Old Rubber Plant in Fordlandia

Old Rubber Plant in Fordlandia

Deep in the Amazon rain forest, on the banks of the Rio Tapajos which flows north into the enormous Amazon River – the thickest artery of a watershed that produces twenty percent of the world’s fresh water – lies an abandoned, crumbling Midwestern town. A few squatters live there now. It is called Fordlandia.

CW_50.tifI remembered hearing something about it years ago, then I ran across a book written by Greg Grandin a few years ago — a history of the place. It was founded in the 1920’s by the Ford Motor Company as a plantation to supply rubber for the Model T’s tires, and became a case study in how not to do such a thing. It is an Ozmandian testament to American hubris, a “we know how to do it best” attitude that scorned native advice. Ford wanted to impose his own ideas of an ideal community with modern housing, modern work rules and a lifestyle of clean living and regimen. It was a miserable failure and was finally abandoned to the jungle after World War II. Its coup de grace was the invention of synthetic latex. Now it is overgrown, yet hauntingly fascinating. Owned by the Brazilian government, it is populated by a handful of squatters. Many photos of it are available online for the curious.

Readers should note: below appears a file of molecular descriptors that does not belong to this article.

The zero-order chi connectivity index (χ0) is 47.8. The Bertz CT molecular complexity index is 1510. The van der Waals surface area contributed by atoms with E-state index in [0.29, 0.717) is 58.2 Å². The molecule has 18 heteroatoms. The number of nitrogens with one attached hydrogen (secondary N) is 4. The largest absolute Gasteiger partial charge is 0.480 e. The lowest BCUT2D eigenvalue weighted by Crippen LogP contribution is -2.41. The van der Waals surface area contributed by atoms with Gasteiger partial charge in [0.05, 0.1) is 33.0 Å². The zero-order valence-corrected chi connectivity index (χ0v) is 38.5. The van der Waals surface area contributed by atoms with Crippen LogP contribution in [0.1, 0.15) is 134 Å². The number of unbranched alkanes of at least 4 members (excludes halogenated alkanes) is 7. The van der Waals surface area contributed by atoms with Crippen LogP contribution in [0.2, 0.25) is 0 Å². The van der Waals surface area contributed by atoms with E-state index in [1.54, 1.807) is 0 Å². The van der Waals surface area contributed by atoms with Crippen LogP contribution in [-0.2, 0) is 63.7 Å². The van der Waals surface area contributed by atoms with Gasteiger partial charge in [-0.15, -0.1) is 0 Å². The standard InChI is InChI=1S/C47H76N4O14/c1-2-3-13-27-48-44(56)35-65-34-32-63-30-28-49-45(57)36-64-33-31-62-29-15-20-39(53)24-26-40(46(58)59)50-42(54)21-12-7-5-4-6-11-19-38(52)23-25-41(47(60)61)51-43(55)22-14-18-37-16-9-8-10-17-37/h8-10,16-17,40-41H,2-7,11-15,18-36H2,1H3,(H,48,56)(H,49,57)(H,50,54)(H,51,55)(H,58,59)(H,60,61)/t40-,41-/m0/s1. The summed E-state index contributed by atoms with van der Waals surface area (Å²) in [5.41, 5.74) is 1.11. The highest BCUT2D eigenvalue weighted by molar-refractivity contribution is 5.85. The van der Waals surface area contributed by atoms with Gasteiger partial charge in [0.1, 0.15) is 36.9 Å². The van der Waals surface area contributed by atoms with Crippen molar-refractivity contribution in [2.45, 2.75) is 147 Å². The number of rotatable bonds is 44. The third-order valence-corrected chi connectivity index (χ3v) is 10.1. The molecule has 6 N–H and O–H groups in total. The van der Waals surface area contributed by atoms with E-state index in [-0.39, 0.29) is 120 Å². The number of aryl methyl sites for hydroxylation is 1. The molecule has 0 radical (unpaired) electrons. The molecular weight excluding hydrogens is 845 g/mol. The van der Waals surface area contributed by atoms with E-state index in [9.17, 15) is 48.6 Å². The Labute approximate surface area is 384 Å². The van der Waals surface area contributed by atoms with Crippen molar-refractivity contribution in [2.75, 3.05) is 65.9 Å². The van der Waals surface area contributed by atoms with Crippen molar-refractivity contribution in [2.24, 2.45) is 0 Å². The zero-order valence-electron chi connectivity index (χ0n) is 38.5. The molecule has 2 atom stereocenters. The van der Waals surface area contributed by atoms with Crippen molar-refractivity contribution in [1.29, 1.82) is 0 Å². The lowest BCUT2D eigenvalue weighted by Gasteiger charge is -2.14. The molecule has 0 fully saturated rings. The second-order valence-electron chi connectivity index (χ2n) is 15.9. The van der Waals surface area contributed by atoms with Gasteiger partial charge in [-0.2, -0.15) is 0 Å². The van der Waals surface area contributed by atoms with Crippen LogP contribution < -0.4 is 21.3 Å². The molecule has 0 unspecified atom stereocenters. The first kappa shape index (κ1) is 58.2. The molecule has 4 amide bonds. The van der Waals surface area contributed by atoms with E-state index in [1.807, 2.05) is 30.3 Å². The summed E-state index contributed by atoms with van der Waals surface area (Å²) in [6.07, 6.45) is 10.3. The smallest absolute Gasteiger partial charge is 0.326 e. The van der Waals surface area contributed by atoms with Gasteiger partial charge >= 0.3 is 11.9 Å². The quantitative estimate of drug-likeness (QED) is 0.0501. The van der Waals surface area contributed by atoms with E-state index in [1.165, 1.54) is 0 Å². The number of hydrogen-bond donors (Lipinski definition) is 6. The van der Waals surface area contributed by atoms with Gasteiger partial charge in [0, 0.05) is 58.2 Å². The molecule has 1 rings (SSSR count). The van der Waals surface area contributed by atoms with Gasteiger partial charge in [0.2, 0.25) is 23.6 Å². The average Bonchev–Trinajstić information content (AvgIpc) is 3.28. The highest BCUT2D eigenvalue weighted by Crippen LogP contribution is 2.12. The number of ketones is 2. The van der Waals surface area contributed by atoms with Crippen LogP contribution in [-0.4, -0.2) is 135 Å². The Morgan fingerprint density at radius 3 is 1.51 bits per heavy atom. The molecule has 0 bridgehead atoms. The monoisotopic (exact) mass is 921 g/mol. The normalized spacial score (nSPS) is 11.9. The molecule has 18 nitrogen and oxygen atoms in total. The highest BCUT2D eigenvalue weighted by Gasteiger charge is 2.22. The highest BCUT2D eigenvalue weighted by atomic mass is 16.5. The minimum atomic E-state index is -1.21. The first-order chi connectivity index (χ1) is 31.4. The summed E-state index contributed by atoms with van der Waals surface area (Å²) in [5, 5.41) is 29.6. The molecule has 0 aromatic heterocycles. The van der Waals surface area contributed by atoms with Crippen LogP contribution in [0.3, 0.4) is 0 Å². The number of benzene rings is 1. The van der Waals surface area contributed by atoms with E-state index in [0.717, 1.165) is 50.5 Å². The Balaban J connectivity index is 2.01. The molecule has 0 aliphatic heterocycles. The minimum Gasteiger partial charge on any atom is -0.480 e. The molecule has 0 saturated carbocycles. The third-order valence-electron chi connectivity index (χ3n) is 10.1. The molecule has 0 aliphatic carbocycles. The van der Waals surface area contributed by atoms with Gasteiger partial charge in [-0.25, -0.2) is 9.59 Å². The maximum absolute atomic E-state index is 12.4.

fordlandia-powerhouseThe place fascinated me. I wrote a novel about it – it and the Brazilian rain forest as well, a precious and endangered place that holds many secrets. Some might even save the human race.  See